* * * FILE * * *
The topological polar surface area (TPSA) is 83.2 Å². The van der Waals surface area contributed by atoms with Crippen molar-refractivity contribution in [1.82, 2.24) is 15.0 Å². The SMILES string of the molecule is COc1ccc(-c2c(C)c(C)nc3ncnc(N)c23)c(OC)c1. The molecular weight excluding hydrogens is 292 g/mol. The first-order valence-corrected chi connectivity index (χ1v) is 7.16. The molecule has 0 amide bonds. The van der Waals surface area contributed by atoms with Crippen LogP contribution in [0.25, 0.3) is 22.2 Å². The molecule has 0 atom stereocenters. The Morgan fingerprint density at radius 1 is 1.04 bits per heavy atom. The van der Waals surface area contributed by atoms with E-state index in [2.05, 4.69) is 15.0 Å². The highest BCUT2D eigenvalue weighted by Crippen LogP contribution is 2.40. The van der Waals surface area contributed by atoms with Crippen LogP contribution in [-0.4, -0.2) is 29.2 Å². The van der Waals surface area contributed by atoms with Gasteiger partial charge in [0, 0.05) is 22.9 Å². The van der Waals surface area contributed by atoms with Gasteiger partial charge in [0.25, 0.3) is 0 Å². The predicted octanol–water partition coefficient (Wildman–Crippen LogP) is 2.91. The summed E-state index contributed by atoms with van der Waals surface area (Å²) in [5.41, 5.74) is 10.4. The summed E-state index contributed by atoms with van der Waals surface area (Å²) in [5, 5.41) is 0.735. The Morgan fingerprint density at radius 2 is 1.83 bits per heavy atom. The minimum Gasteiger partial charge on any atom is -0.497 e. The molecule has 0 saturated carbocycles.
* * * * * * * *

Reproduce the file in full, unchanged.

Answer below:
The topological polar surface area (TPSA) is 83.2 Å². The van der Waals surface area contributed by atoms with Crippen molar-refractivity contribution in [1.82, 2.24) is 15.0 Å². The SMILES string of the molecule is COc1ccc(-c2c(C)c(C)nc3ncnc(N)c23)c(OC)c1. The molecular weight excluding hydrogens is 292 g/mol. The first-order valence-corrected chi connectivity index (χ1v) is 7.16. The molecule has 0 amide bonds. The van der Waals surface area contributed by atoms with Crippen LogP contribution in [0.25, 0.3) is 22.2 Å². The molecule has 0 atom stereocenters. The Morgan fingerprint density at radius 1 is 1.04 bits per heavy atom. The van der Waals surface area contributed by atoms with E-state index in [2.05, 4.69) is 15.0 Å². The highest BCUT2D eigenvalue weighted by Crippen LogP contribution is 2.40. The van der Waals surface area contributed by atoms with Crippen LogP contribution in [-0.4, -0.2) is 29.2 Å². The van der Waals surface area contributed by atoms with Gasteiger partial charge in [0, 0.05) is 22.9 Å². The van der Waals surface area contributed by atoms with Gasteiger partial charge in [0.25, 0.3) is 0 Å². The predicted octanol–water partition coefficient (Wildman–Crippen LogP) is 2.91. The summed E-state index contributed by atoms with van der Waals surface area (Å²) in [5.41, 5.74) is 10.4. The summed E-state index contributed by atoms with van der Waals surface area (Å²) in [5, 5.41) is 0.735. The Morgan fingerprint density at radius 2 is 1.83 bits per heavy atom. The minimum Gasteiger partial charge on any atom is -0.497 e. The molecule has 0 saturated carbocycles.